Free for educational use
Year of production - 2007
Duration - 5min 30sec
Tags - Australian History, biography, commemoration, identity, national identity, Prime Ministers, reporting, representations, see all tags
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About the Video Cliptop
Harold Holt’s Briefcase is an episode from the series The Prime Ministers’ National Treasures, produced in 2007.
The Prime Ministers’ National Treasures
Award winning cartoonist and yarn spinner, Warren Brown, reveals the emotional lives of Australian Prime Ministers through 10 objects they used every day or even adored – from Robert Menzies’ home movie camera, to Joseph Lyons’ love letters, Harold Holt’s briefcase and Ben Chifley’s pipe. These treasures reveal the nation’s leaders, as you have never seen them before.
The Prime Ministers’ National Treasures is a Film Australia National Interest Program produced in association with Old Parliament House and the Australian Broadcasting Corporation.
A student thinks critically and interpretively using information, ideas and increasingly complex arguments to respond to and compose texts in a range of contexts.This material is an extract. Teachers and students should consult the Board of Studies website for more information.
The disappearance of our seventeenth Prime Minister, Harold Holt, at Cheviot Beach in 1967 during a beach holiday sparked countless conspiracy theories and ultimately overshadowed his political accomplishments.
At the height of the Cold War, with the Vietnam War escalating, Holt moved Australia’s focus away from Britain and more towards America — substantially increasing Australia’s involvement in the Vietnam War. His impromptu speech on the White House lawn declaring himself ‘All the way with LBJ’ indicated his support for US President Johnson.
Holt’s prime ministership represented a major social shift from the tradition and conservatism of the Menzies era, to that of the ‘swinging sixties’. One of the hardest working of Australia’s Cabinet ministers, after 32 years as a parliamentarian, Harold Holt reached the prime ministerial office in 1966.
Holt’s first prime ministerial statement announced the relaxation of restrictions that had blocked the entry of non-European migrants for 65 years. The Migration Act 1966 increased access to migrants other than those from Europe, including refugees fleeing Vietnam. This was the beginning of the dismantling of the 'White Australia’ Policy. In 1966 he brought in Australia’s conversion to decimal currency. The following year on 27 May 1967 Australians overwhelmingly answered ‘yes’ to removing the discriminatory clause in Australia’s Constitution under which Aboriginal people were not counted in the census, and in changing the Constitution so that the Commonwealth parliament was empowered to legislate for Indigenous people.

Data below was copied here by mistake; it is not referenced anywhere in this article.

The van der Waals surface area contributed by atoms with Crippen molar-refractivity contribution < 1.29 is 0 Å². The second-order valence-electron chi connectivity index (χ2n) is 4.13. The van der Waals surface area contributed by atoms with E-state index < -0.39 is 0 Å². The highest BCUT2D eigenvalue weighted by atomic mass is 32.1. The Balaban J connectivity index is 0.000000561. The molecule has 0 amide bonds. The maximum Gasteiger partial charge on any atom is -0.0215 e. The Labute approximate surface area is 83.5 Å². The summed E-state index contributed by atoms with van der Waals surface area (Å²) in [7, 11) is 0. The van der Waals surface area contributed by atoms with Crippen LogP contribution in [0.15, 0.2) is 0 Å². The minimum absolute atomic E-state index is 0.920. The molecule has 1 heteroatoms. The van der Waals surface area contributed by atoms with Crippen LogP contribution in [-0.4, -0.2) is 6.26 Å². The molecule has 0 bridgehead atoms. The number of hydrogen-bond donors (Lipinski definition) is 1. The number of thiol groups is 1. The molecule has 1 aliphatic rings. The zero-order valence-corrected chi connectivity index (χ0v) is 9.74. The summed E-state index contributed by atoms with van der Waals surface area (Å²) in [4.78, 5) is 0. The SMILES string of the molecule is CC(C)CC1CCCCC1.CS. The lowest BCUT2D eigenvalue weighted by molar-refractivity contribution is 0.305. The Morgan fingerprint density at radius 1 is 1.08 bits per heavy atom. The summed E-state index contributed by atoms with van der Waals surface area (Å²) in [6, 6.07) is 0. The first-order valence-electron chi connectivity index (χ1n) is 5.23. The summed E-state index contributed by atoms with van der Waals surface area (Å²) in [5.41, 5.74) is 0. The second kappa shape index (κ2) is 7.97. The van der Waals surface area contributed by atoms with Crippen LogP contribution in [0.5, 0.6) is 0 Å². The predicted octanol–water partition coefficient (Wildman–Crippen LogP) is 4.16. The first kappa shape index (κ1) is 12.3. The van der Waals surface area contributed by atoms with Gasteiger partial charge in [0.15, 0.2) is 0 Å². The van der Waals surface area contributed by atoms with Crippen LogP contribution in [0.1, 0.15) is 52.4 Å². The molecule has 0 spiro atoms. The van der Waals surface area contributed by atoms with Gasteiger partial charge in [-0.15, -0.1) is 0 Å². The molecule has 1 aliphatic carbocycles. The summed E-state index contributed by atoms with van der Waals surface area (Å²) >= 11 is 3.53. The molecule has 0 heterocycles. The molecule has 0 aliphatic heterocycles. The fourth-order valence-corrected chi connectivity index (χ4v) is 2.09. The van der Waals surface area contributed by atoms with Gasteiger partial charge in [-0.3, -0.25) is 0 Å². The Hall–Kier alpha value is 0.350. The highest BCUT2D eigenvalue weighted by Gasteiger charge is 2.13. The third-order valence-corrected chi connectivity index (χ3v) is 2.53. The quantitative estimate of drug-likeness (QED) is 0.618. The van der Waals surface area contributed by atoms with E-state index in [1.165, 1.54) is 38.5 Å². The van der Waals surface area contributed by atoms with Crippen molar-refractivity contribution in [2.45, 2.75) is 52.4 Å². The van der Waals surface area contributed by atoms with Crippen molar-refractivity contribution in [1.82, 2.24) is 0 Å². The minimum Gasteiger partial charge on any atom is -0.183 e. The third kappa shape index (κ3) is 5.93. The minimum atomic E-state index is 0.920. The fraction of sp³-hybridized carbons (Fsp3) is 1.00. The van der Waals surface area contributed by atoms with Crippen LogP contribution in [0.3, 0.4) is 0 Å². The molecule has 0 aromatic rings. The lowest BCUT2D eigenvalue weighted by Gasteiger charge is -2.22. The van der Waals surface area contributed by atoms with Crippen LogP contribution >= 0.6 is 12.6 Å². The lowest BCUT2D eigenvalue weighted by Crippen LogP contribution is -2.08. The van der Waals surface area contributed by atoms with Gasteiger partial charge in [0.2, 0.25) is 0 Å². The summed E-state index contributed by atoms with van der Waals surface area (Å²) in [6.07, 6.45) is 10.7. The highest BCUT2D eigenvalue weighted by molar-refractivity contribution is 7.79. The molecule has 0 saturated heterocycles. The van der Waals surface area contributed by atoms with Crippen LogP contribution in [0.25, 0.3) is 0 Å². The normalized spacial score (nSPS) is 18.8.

Holt also brought Australia into the ‘space race’ with the construction of the Honeysuckle Creek Tracking Station, and the joint US-Australian communications station at North West Cape, Western Australia.
In September 2005, the Victorian State Coroner found that Holt had drowned while swimming. The Coroner had previously been unable to investigate a death where a body was never found. Harold Holt was the third prime minister to die in office after Joe Lyons (1939) and John Curtin (1945).
The items left in Holt’s briefcase are a significant time capsule of his last days as Prime Minister: a pair of socks, theatre tickets, his tax returns and a couple of combs.
Harold Holt (1908 – 1967) was Prime Minister of Australia from January 1966 to December 1967. Harold Holt’s briefcase is held at the National Archives of Australia in Canberra.
1. Writing a biography
One form of communication about a Prime Minister can be through a biography.
A biography of a Prime Minister should tell us about:
- The person’s background
- His life before politics — and how that shaped his later life
- Why the person entered politics
- How the person became Prime Minister
- What the person achieved, and failed to achieve, as Prime Minister
- The influence of others on him in the role
- His life after the Prime Ministership
- An assessment or evaluation of the impact of the role on him, and his impact on the nation.
You should research these aspects, and then use the object as a way of focusing on or introducing your biographical story to your readers.
Your presentation can be as:
- A journalistic article
- An imaginary memoir
- A formal biographical article
- A PowerPoint-supported oral presentation
- A debate (e.g. that Prime Minister X contributed more to Australia than Prime Minister Y)
- Or some other format.